Men are more susceptible to sudden cardiac death than women, where about one in nine men compared to one in 30 women are at risk of experiencing it.
Sudden cardiac death claims thousands of lives each year. It mostly occurs in people with no prior symptoms of cardiovascular disease. "Sudden cardiac death has been very hard to study because most patients had no history of heart problems and were not being monitored at the time of their death," said Donald Lloyd-Jones from Northwestern University in the US.
‘Nearly one in every nine men and about one in 30 women are at risk of experiencing sudden cardiac death, most before the age 70.’
The findings showed that sudden cardiac death risk was greater for men than women -- with an overall 10.9 percent lifetime risk among all men at age 45 (roughly one in nine men) and a 2.8 percent lifetime risk of among all women at age 45 (or about one in 30 women).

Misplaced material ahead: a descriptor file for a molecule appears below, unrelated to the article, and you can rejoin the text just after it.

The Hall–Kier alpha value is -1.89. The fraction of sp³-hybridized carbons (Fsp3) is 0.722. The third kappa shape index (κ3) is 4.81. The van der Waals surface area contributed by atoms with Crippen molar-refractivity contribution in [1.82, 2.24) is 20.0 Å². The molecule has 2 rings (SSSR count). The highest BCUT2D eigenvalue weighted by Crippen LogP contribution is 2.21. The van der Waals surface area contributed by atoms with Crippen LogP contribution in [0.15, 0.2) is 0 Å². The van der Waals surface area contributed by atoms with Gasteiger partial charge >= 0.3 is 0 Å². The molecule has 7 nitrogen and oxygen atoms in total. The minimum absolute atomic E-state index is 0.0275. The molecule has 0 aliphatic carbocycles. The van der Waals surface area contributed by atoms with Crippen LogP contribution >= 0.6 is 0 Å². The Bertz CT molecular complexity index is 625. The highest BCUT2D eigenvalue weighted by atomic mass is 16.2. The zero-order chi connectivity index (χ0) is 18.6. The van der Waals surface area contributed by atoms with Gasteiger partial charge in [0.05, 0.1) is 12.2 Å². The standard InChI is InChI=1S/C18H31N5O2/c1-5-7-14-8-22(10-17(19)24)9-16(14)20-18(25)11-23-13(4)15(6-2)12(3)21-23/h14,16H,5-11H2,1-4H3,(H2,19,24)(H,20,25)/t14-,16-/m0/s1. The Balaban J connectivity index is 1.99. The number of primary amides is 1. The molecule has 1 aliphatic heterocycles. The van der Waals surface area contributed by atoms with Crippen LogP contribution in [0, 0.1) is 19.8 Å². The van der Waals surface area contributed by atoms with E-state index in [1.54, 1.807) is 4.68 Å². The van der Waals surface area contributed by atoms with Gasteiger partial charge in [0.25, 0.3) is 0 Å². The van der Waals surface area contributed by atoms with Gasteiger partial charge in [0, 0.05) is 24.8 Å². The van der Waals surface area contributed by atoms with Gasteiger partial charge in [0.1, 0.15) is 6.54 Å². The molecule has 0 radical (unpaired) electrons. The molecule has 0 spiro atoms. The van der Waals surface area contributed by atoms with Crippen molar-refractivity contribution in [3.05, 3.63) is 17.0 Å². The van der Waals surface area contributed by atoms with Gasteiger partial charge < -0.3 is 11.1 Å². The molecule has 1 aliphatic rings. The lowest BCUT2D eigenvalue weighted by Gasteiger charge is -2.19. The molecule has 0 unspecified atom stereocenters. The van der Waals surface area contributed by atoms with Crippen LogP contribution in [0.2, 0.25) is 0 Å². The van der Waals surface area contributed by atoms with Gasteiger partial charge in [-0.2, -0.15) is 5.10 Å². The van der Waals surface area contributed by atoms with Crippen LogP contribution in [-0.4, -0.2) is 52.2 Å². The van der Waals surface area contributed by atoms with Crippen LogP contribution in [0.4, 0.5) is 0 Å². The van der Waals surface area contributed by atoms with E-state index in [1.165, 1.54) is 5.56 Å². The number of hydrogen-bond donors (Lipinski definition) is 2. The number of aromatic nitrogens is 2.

Men with two or more major risk factors at all ages had even higher lifetime risks for of at least 12 percent (or more than one in eight men). High blood pressure levels helped identify lifetime risk more accurately in both men and women than any other single risk factor.
"Our paper sets the stage for thinking about how we can screen the population effectively to find out who's at risk," Lloyd-Jones said.
For the study, published in the Journal of the American Heart Association
, the team examined long-term data on more than 5,200 men and women aged 28-62.
Focusing on four major risk factors -- blood pressure, total cholesterol, smoking, and diabetes - the researchers calculated overall cumulative lifetime risk estimates for sudden cardiac death, and estimates according to risk factor burden. During follow up, 375 people died of sudden cardiac arrest.